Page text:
Soulman's Bar-B-Que (Mesquite, TX)
It had been a few weeks since I'd last devoured some smoked meat, and my inner carnivore was having serious withdrawals. Soulman's has billboards all around the Dallas suburbs which tout their "Since '74" slogan. In honor of their 40th year, I thought I'd give Soulman's a try. There are a dozen different branches of this joint, but I wanted to scope out the original location.
Soulman's website says they opened doors at their Pleasant Grove location on October 19, 1974. Of their different locations, the Mesquite spot is the closest to being in Pleasant Grove (close, but still 5 miles away). Perhaps the township borders have just shifted over the past four decades. Regardless, I thought it was worth a try.
I caught the scent of delicious smoke as soon as I pulled up, even before I stepped out of my truck. Inside, a great smoky aroma filled every inch of this place. There was a pleasant country atmosphere which matched the music they were pumping out. I felt right at home.
Their other slogan is "We're not stingy with our meats," so I hoped for a true belt-busting feast. Soulman's has eight different meats available, but the true measure of any bbq joint worth its salt is the ability to dish out the Texas Trinity: brisket, ribs, sausage. I snagged their 3 Meat Plate without hesitation. Everything is sliced to order right in front of you, which is always appreciated. I took this opportunity to request fatty brisket rather than lean. They also seem to favor thinner slices of meat, so I asked for thicker slices as well. Side dishes are self-serve, and I helped myself to pinto beans and potato salad.
Soulman's has two versions of pinto beans to pick from: regular and loaded with pico de gallo. Naturally, I opted for pico. The beans had great flavor and a definite kick from the diced jalapeno. I also liked the crunch from the onions. I'm going to have to steal this recipe and make it at home. As for the potato salad, it was unsurprisingly mustard-based. There was a big punch of dill and pickle which masked the mustard nicely. I generally like my potato salad with larger diced potatoes, but the flavors here were great nonetheless.
Despite my earlier request, the brisket was still sliced a little on the thin side. The bland bark was seasoned with little more than a light dusting of salt and pepper, and the bites without bark had almost no flavor at all. I found only a modicum of smoke, which makes sense because there was barely any smoke ring on these slices. The brisket was tender and juicy, but definitely not what I would consider "fatty" brisket by any means.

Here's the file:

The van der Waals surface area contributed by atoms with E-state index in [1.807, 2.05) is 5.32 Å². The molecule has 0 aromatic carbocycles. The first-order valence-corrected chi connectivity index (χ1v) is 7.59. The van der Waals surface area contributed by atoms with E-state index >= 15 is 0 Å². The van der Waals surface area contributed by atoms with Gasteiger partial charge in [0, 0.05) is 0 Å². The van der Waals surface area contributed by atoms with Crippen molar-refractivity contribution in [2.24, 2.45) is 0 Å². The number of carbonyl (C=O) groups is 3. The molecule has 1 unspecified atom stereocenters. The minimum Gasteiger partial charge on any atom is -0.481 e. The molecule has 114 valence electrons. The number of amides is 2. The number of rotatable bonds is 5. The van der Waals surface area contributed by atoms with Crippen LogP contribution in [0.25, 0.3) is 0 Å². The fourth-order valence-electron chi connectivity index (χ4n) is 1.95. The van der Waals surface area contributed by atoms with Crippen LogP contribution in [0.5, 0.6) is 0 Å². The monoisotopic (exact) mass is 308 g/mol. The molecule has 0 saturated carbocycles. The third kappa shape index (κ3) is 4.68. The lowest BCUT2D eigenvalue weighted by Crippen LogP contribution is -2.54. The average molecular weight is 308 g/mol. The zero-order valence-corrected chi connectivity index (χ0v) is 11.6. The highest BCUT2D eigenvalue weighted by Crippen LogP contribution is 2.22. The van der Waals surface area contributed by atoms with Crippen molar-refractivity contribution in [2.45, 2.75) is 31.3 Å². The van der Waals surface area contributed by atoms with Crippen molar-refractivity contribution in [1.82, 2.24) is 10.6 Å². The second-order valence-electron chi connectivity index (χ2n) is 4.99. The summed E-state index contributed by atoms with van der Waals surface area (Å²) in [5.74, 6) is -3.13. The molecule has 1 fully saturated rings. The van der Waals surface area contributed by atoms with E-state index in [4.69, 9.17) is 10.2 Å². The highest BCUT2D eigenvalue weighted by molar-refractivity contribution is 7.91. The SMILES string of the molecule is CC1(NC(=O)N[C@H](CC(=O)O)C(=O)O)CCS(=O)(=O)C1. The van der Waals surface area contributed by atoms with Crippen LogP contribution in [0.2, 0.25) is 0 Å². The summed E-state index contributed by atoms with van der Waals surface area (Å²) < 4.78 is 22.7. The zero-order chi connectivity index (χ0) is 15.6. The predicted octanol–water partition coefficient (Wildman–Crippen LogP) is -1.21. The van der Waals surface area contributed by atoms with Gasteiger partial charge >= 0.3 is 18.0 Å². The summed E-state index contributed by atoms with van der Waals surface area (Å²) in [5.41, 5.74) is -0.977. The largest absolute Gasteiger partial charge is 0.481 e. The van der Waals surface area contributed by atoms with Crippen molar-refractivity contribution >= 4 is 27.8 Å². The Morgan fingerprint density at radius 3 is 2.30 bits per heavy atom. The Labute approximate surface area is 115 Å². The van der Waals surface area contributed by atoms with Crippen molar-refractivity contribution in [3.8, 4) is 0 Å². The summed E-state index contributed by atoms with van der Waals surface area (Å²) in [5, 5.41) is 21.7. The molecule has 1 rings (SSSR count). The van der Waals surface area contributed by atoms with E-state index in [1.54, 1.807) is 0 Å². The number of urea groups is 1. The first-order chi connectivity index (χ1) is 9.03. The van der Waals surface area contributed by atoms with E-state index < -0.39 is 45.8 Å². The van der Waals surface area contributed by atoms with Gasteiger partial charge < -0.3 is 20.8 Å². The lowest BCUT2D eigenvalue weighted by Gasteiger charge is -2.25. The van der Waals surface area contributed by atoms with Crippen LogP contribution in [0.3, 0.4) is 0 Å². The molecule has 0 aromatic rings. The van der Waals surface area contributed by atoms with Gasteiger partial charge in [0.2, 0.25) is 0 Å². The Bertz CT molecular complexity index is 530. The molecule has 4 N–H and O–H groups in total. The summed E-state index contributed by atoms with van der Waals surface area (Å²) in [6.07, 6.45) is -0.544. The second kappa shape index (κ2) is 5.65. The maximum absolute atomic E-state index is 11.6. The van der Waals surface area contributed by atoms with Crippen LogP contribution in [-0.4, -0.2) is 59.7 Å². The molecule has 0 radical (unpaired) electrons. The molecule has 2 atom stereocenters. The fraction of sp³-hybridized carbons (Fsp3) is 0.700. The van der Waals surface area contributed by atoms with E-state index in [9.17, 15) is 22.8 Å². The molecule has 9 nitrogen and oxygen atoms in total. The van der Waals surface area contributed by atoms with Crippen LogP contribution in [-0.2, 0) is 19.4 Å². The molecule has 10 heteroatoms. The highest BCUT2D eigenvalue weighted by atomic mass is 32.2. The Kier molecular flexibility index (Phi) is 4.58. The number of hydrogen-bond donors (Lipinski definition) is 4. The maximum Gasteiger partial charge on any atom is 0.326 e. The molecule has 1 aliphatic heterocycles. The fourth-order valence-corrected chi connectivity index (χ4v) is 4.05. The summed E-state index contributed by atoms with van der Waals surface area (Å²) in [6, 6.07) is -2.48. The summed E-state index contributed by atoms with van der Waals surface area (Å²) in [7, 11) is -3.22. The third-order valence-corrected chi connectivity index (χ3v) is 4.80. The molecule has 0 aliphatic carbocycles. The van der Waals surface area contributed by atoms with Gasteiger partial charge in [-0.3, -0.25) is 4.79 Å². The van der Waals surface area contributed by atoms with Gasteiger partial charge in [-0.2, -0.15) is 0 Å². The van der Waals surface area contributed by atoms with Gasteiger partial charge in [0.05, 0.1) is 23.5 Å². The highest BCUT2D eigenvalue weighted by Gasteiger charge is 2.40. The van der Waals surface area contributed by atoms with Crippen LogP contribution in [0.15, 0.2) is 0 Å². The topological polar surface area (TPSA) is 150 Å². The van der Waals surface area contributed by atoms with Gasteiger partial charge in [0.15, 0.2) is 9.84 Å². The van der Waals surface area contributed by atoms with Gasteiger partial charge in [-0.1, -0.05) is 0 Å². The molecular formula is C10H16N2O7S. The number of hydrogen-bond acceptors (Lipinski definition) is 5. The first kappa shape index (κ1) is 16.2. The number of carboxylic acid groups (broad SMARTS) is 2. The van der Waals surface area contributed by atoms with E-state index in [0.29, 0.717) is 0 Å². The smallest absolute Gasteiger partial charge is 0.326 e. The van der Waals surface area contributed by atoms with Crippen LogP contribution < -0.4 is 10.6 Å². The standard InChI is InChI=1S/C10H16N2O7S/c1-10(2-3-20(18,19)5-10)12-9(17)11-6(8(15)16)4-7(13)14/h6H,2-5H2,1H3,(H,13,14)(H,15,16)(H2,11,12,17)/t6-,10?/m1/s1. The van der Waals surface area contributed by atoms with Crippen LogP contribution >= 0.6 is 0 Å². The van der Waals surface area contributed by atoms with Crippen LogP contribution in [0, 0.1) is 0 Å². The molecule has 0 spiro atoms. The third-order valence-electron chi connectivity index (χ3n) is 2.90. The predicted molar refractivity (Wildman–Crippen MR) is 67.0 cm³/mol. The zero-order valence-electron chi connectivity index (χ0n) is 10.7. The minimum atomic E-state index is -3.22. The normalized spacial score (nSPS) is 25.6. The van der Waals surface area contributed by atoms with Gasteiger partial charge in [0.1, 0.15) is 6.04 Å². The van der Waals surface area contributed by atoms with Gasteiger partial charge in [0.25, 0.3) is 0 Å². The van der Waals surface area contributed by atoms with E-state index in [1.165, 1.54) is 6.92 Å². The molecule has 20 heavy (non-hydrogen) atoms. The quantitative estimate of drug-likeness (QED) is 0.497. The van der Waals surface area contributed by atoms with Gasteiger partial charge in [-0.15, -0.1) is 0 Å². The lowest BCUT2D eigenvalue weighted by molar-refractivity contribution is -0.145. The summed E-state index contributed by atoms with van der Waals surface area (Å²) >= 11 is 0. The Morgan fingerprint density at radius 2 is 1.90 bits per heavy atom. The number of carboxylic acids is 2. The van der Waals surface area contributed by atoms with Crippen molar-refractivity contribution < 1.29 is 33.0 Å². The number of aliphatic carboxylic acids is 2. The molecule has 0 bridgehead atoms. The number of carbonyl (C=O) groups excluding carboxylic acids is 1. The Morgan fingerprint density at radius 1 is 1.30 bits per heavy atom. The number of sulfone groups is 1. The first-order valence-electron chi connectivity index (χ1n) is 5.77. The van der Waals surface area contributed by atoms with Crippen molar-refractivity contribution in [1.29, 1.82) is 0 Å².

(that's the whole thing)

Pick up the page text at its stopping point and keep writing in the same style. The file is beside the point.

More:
The sausage contained some pretty finely-ground meat, suggesting that it was store bought, and the taste echoed the same fear. It tasted like Hormel, and there was hardly a hint of smoke. It was also a little greasy for my liking. There was a decent snap to the casings at least. It could definitely use some coarse black pepper and more garlic, though it's hard to tweak sausage that you don't make in-house.
As usual, I saved the ribs for last. The crust looked about average. I couldn't see any pepper, so I feared these ribs would be about as bland as the other two meats had been. To my surprise, they were cooked well and were quite moist. There wasn't much smoke here either, though still more than the brisket and sausage combined. The majority of the flavor came from the grill char rather than from the smoking process or a rub. My ribs were the only one of the three meats I actually finished eating, and that's partially because there were only two of them.
As disappointing as my meal had been, I couldn't help grabbing a peach fried pie for dessert, especially since they're only 49 cents each.
The flaky crust and gooey peach filling were amazing. It wasn't overly sweet and tasted fresh, not like the canned pie filling I often find. I don't know if they make or purchase their pies, but it was the best part of this whole meal. Well, that and the pico beans.
Soulman's certainly doesn't skimp on the portion size of their meats, though they do seem to skimp on the amount of wood used to smoke them. Commenting on the fact that this joint is located on Gross Road is like shooting fish in a barrel, so I'll leave that one alone. However, I will say that for a place called Soulman's, their meats seem to lack spirit and passion.